Why do teams wait until the trade deadline to make trades? Is it for the same reason that people snipe Ebay? On Ebay, many bidders place bids in the last few moments before the closing time, a practice called "sniping." There are some very good reasons for doing so, one rational and one slightly irrational, or behavioral.
The rational reason is due to Ebay's lack of anonymity. If you are known as a connoisseur of value, then your participation in an auction signals to the rest of the market that this item deserves extra attention or is perhaps more valuable than you otherwise thought. Therefore it makes sense to wait until the last moment so that no one else can piggyback off of your skills.
The irrational reason is due to Ebay's hard closing time combined with an psychological inability for people to really come up with their indifference prices. An indifferent price is that bid at which you don't care whether you win or lose. The recommended bidding strategy by Ebay is to put in your maximum bid, in other words, your indifference price, and let Ebay automatically increase your actual bid up to the maximum bid as need be to beat other bidders. But if people do not in general put in their best bids, and wait till the end to decide to increase their bid, then you can in general get a better price by waiting till the last few moments to put in your bids.
Both of these reasons apply in some way to the NBA. If you are getting a call from Jerry West about one of your players, the right thing to do is to immediately tell him no, then call up every other GM and say West is interested in your guy. West is known as a terrific evaluator of talent and player ability; he is a connoisseur of value. For him, it is most important to due trades at the deadline.
Yet Memphis didn't move a soul on Thursday. Why not? Partially because the trade deadline is an artificial and temporary halt, not a permanent end. If there was a date after which point a particular player could never be traded again, that would be most similar to the Ebay situation. In this case, West's hypothetical interest (remember we are just using him as a particular example of a connoisseur) would simply carry over into the summer, potentially hurting his ability to get the best deal later.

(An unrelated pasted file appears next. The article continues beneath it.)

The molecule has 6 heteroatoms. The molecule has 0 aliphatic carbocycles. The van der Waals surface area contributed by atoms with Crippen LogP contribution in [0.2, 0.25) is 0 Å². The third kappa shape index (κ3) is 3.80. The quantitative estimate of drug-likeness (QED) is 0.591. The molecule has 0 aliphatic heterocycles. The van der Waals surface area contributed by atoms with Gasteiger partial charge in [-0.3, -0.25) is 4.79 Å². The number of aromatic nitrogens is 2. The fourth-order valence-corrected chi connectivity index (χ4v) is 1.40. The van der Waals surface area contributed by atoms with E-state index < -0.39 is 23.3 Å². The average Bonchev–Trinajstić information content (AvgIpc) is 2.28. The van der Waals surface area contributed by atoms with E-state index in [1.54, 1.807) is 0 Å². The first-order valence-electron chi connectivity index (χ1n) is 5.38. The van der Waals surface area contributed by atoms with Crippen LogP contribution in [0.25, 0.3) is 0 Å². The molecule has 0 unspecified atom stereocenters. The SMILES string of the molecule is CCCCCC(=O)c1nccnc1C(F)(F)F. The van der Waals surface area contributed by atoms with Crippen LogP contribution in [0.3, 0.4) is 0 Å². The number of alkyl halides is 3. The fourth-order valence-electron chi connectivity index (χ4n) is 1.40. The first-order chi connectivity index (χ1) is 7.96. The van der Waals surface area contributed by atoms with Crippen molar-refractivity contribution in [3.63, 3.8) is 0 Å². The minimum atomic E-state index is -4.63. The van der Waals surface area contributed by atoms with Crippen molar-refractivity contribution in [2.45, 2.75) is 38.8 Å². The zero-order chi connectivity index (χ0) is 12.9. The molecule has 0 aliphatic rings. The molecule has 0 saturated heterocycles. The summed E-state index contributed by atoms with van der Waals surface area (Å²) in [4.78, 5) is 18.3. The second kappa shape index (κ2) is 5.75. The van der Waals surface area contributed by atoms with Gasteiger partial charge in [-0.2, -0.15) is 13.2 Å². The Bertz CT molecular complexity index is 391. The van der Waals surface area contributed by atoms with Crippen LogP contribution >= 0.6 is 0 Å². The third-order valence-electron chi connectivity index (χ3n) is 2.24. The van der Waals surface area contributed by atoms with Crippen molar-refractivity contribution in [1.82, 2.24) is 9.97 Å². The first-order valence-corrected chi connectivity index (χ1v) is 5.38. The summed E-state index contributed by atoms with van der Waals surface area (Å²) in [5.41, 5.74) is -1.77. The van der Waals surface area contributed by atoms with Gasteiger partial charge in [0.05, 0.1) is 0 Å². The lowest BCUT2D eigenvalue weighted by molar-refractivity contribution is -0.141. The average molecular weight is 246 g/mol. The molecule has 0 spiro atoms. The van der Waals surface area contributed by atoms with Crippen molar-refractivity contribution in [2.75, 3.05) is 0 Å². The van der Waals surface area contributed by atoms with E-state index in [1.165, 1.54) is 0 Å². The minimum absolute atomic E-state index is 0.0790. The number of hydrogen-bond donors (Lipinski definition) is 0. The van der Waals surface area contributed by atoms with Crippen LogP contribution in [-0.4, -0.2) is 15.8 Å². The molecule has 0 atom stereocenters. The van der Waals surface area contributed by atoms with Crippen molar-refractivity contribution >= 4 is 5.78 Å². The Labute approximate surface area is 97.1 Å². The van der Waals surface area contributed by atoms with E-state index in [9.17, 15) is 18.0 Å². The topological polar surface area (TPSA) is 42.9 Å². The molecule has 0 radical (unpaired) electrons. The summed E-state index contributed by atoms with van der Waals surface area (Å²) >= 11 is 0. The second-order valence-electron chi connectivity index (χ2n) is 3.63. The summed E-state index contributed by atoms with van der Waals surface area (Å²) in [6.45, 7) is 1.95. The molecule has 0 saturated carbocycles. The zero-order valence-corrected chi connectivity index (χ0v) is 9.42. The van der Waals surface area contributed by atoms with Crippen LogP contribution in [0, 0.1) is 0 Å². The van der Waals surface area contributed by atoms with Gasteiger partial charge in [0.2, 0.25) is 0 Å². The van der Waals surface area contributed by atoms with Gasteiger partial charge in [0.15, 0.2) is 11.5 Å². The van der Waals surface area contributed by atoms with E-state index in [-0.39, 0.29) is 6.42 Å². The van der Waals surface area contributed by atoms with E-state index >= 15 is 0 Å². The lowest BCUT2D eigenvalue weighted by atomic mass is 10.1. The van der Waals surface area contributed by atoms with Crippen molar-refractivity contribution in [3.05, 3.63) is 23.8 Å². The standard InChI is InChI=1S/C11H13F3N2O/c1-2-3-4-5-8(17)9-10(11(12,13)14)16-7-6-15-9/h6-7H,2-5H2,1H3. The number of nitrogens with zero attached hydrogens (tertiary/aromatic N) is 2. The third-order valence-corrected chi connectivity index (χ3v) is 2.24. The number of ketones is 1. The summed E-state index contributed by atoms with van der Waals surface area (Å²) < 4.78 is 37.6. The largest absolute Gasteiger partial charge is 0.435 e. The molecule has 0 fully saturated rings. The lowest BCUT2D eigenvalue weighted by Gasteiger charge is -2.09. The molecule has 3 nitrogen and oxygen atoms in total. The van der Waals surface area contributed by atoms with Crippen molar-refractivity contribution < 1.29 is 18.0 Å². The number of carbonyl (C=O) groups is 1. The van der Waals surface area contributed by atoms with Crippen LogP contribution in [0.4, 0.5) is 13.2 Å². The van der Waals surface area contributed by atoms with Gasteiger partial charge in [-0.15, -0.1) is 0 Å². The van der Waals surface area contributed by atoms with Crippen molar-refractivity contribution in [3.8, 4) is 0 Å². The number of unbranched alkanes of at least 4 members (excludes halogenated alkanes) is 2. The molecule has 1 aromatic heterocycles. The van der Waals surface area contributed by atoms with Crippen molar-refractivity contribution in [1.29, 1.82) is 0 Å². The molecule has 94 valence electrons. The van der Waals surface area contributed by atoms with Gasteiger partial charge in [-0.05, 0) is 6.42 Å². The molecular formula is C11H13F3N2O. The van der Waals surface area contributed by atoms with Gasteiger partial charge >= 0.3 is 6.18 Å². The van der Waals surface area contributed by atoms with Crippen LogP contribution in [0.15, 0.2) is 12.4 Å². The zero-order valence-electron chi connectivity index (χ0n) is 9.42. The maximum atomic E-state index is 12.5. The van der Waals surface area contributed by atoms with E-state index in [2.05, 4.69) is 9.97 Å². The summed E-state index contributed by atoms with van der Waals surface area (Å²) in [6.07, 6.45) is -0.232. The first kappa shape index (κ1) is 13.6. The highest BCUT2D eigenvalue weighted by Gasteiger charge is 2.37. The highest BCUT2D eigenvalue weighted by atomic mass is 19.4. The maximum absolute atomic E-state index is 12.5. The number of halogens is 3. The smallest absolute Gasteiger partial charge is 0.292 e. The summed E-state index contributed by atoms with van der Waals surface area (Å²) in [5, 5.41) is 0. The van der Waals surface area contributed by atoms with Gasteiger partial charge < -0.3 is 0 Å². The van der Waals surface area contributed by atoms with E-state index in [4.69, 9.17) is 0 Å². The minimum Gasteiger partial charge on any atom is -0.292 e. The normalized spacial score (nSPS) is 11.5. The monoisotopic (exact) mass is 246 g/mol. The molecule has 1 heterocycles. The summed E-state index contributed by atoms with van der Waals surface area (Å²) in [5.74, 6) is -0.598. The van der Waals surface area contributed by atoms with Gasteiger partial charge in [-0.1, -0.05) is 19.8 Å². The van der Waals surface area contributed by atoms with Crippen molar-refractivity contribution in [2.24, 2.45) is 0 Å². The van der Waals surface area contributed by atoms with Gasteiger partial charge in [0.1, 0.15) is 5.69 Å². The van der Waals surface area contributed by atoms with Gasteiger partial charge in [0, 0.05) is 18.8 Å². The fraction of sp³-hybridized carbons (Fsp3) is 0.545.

The irrational reason applies too but to an even greater extent because the decision is not on a continuum like price but among a host of factors such as salary amount and length, other players involved, draft picks, and potential waivers.
Psychologically it is easy to tell if something is a "good deal" or a "bad deal" but it is very hard to find an "indifferent deal." That's even more true when the number of factors exceed simply the price.
The deals of this Thursday, however, don't seem to be the type that fall into the rational category. Everyone knew Baron Davis was being shopped. Everyone knew Chris Webber was being shopped. There was no interference from connoisseurs of value (and one could also argue that in a market of 30 people, each is a connoisseur and is unlikely to change his opinion because of someone else's view).
Why weren't the deals done earlier? In some examples, it's because there was no deal. Antoine Walker was being shopped by the Hawks but they wanted too much from the Celtics, even asking for Al Jefferson at one point. When they finally lowered their request to a draft pick, the deal was consummated right away. So the question is: why did Atlanta wait?
Atlanta waited to get the most dividends it could out of Walker. He brought excitement and some wins, though admittedly not many, to the Hawks. The positive carry of holding on to Walker exceeded the marginal additional value Atlanta could have derived by trading him earlier.
When it comes to free agents, such deals happen at the deadline because they can't happen later (the contract will be expired), and because the acquiring team is not willing to pay the additional extra value it would require to get the player earlier. And the reason they're not willing to do that is because it's hard to trade small things other than cash.
One thing that would fill that gap would be options. If teams could trade options on players, we would see a lot more trades. For example, if Sacramento could have negotiated an option to switch Webber for the three Philly players it got at any point during the season, essentially getting a put on Webber, they would probably have been willing to give up quite a valuable player in exchange purely for that option.
Alas, this doesn't seem to be the way things are done in the NBA. I am not sure if the CBA prohibits it or if GMs are simply uncomfortable selling options on their players, but the situation should be remedied.